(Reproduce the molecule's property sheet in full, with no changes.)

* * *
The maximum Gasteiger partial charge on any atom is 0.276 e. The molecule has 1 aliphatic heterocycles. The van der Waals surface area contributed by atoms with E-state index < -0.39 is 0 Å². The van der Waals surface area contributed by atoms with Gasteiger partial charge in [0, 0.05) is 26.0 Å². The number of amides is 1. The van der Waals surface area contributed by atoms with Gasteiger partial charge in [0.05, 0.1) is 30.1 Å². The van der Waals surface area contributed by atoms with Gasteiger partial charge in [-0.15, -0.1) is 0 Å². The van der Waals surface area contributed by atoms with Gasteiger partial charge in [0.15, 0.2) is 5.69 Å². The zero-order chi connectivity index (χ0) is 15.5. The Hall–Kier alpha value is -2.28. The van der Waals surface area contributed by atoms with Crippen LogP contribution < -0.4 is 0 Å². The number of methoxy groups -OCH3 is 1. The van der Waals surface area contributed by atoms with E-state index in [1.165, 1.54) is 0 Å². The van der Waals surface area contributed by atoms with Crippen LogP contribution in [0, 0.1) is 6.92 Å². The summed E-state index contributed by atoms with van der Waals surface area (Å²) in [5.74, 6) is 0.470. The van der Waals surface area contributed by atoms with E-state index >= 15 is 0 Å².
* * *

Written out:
The maximum Gasteiger partial charge on any atom is 0.276 e. The molecule has 1 aliphatic heterocycles. The van der Waals surface area contributed by atoms with E-state index < -0.39 is 0 Å². The van der Waals surface area contributed by atoms with Gasteiger partial charge in [0, 0.05) is 26.0 Å². The number of amides is 1. The van der Waals surface area contributed by atoms with Gasteiger partial charge in [0.05, 0.1) is 30.1 Å². The van der Waals surface area contributed by atoms with Gasteiger partial charge in [-0.15, -0.1) is 0 Å². The van der Waals surface area contributed by atoms with Gasteiger partial charge in [0.15, 0.2) is 5.69 Å². The zero-order chi connectivity index (χ0) is 15.5. The Hall–Kier alpha value is -2.28. The van der Waals surface area contributed by atoms with Crippen LogP contribution < -0.4 is 0 Å². The number of methoxy groups -OCH3 is 1. The van der Waals surface area contributed by atoms with E-state index in [1.165, 1.54) is 0 Å². The van der Waals surface area contributed by atoms with Crippen LogP contribution in [0, 0.1) is 6.92 Å². The summed E-state index contributed by atoms with van der Waals surface area (Å²) in [5.74, 6) is 0.470. The van der Waals surface area contributed by atoms with E-state index >= 15 is 0 Å².